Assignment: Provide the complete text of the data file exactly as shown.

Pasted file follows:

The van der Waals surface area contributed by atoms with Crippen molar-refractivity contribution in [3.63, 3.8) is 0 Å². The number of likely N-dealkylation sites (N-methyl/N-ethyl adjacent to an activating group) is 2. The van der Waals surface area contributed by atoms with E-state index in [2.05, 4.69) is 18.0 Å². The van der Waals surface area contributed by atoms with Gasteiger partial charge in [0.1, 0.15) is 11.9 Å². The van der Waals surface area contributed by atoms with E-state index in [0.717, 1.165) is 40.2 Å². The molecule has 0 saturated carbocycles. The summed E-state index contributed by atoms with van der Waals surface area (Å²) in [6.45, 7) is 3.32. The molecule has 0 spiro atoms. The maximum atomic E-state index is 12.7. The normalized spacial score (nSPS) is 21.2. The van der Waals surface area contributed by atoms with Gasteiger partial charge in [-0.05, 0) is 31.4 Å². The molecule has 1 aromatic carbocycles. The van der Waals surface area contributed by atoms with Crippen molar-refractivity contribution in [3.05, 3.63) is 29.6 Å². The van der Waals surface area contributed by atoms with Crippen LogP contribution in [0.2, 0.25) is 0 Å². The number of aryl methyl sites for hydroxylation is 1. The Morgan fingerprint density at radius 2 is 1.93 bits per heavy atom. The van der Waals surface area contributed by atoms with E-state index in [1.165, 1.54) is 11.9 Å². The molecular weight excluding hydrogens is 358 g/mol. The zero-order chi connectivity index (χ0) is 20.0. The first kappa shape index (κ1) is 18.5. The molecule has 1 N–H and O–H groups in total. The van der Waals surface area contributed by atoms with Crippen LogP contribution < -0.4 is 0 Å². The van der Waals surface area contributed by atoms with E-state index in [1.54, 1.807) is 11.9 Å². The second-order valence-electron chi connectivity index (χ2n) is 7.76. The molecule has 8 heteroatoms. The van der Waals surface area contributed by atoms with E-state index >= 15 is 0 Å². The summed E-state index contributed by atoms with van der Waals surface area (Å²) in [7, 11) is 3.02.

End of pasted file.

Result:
The van der Waals surface area contributed by atoms with Crippen molar-refractivity contribution in [3.63, 3.8) is 0 Å². The number of likely N-dealkylation sites (N-methyl/N-ethyl adjacent to an activating group) is 2. The van der Waals surface area contributed by atoms with E-state index in [2.05, 4.69) is 18.0 Å². The van der Waals surface area contributed by atoms with Gasteiger partial charge in [0.1, 0.15) is 11.9 Å². The van der Waals surface area contributed by atoms with E-state index in [0.717, 1.165) is 40.2 Å². The molecule has 0 saturated carbocycles. The summed E-state index contributed by atoms with van der Waals surface area (Å²) in [6.45, 7) is 3.32. The molecule has 0 spiro atoms. The maximum atomic E-state index is 12.7. The normalized spacial score (nSPS) is 21.2. The van der Waals surface area contributed by atoms with Gasteiger partial charge in [-0.05, 0) is 31.4 Å². The molecule has 1 aromatic carbocycles. The van der Waals surface area contributed by atoms with Crippen molar-refractivity contribution in [3.05, 3.63) is 29.6 Å². The van der Waals surface area contributed by atoms with Crippen LogP contribution in [0.2, 0.25) is 0 Å². The number of aryl methyl sites for hydroxylation is 1. The Morgan fingerprint density at radius 2 is 1.93 bits per heavy atom. The van der Waals surface area contributed by atoms with E-state index in [1.165, 1.54) is 11.9 Å². The molecular weight excluding hydrogens is 358 g/mol. The zero-order chi connectivity index (χ0) is 20.0. The first kappa shape index (κ1) is 18.5. The molecule has 1 N–H and O–H groups in total. The van der Waals surface area contributed by atoms with Crippen LogP contribution < -0.4 is 0 Å². The van der Waals surface area contributed by atoms with E-state index in [1.54, 1.807) is 11.9 Å². The second-order valence-electron chi connectivity index (χ2n) is 7.76. The molecule has 8 heteroatoms. The van der Waals surface area contributed by atoms with E-state index >= 15 is 0 Å². The summed E-state index contributed by atoms with van der Waals surface area (Å²) in [7, 11) is 3.02.